Challenges with SCIF installations
Always get specifications, equipment to be installed and work approved by the AO which is the Authorizing Official. (In writing) Always check the actual regs and code for each installation including the job specifications. Code can change and has changed so most of the time refer to current code as long as it has been adopted by the organization that you are working for.
Military SCIFs are very different than normal security installation projects so be very careful when bidding, pricing, installation, service and monitoring. The Military has specific regulations for techs so they can service and install the security systems. Currently the Utah Army National Guard has three manufactures which are Bosch,ELK and Honeywell. Currently even though Bosch and Honeywell are approved the Utah Army National Guard would prefer that ELK equipment be used instead of the other two.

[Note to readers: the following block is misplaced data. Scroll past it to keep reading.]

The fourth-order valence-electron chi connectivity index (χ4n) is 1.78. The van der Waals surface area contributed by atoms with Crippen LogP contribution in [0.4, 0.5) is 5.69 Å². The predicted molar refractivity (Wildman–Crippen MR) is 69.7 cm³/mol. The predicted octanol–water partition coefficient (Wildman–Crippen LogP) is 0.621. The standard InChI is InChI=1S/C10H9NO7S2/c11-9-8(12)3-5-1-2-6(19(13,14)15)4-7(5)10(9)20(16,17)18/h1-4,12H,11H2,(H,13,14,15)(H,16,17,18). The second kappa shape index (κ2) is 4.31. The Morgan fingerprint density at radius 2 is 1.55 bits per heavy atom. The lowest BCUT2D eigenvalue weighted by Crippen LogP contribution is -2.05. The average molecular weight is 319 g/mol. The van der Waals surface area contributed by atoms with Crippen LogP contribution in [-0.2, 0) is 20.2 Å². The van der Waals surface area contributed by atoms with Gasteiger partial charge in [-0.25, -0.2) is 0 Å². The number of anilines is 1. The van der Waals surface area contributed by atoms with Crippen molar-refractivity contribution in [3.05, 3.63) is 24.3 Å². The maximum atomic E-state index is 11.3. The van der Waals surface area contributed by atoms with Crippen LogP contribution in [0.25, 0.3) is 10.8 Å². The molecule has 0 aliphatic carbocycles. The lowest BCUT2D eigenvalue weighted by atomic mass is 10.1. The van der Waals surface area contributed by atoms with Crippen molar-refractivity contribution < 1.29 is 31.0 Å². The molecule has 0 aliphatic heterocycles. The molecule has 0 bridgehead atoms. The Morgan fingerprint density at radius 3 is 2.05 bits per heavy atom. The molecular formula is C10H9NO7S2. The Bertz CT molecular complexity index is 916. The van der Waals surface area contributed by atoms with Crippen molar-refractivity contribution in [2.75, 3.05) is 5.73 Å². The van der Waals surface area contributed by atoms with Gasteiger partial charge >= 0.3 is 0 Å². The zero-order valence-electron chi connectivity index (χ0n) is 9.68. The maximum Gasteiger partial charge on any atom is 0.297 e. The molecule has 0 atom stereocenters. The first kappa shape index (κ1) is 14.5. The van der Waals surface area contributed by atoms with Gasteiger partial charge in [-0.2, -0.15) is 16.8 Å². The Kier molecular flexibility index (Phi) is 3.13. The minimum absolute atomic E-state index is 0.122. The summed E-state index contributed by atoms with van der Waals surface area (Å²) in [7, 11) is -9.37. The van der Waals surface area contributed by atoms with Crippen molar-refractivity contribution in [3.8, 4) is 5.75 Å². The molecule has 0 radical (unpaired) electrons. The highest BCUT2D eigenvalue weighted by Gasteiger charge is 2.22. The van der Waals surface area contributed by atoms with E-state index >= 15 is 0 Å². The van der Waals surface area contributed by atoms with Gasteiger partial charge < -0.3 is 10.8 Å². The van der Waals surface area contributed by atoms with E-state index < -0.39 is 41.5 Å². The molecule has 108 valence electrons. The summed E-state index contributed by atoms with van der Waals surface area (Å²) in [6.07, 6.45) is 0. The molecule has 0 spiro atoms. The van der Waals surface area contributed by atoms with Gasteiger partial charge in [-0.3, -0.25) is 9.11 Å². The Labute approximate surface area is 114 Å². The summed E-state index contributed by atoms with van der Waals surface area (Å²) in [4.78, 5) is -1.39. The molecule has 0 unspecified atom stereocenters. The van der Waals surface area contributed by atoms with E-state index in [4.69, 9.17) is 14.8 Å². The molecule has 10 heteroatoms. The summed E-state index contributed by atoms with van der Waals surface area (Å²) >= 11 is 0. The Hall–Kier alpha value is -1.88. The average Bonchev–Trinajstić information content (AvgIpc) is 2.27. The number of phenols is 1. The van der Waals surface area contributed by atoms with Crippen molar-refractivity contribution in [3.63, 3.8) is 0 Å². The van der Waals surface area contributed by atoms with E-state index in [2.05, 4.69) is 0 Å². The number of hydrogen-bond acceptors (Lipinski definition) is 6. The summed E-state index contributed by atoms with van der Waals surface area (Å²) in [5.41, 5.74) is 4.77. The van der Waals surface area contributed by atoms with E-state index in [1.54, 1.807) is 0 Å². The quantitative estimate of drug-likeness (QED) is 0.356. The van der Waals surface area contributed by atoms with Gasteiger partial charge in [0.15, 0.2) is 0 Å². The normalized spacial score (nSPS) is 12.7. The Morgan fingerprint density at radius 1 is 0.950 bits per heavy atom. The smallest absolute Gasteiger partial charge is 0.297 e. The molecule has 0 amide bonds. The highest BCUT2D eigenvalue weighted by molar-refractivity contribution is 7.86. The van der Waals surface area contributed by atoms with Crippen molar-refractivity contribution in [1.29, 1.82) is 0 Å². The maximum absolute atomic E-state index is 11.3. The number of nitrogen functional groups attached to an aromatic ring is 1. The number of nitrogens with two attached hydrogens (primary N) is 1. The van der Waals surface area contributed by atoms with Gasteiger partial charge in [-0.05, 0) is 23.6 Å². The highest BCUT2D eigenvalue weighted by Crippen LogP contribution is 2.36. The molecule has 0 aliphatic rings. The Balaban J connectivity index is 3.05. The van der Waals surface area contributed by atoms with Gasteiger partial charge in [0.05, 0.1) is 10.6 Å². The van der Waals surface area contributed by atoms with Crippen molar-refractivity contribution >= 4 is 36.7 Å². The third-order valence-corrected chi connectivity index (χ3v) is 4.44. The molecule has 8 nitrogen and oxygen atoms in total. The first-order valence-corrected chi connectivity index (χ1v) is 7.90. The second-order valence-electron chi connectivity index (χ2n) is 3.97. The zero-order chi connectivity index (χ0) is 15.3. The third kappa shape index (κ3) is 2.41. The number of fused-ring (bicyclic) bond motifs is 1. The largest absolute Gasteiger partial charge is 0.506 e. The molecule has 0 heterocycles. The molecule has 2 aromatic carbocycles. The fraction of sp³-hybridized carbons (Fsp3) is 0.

Above ceilings PIRs were dropped as a requirement in CONUS back in 1998 when DCID 6/9 replaced DCID 1/21. Without regular stimulation PIRs go to sleep. Sometimes power needs to be cycled to wake the motions up when they have not seen activity in some time. Another reason is THREAT. The threat in the US wasn't high enough to warrant the extra sensors. The threat model is detecting a human before he or she can get away with the goods. That human would have to drop down into operational spaces to retrieve anything worth stealing. There are exceptions so working in conjunction with UL2050 and the AO along with the other regulations according to the exact type of facility.
Currently there no requirements for the IDS wiring to be in conduit as long as it remains inside the protected area. The old DIAM 50-3 required conduit as did an older version of DoD 5200. Most organizations have retired the DIAM 50-3 and the new 5200 only requires conduit should the lines leave the confines of the protected area. The reasons for backing off the use of conduit for the most part is due to cost. Specific organizations may still need to use conduit if it is required by their Certified TEMPEST Technical Authority. (CTTA)
ULs requirements and guidance on tampers of junction boxes require tamper switches or anti-tamper screws in boxes where there are splices. If the box is a pull through box there is no need for any tampers or tamper screws.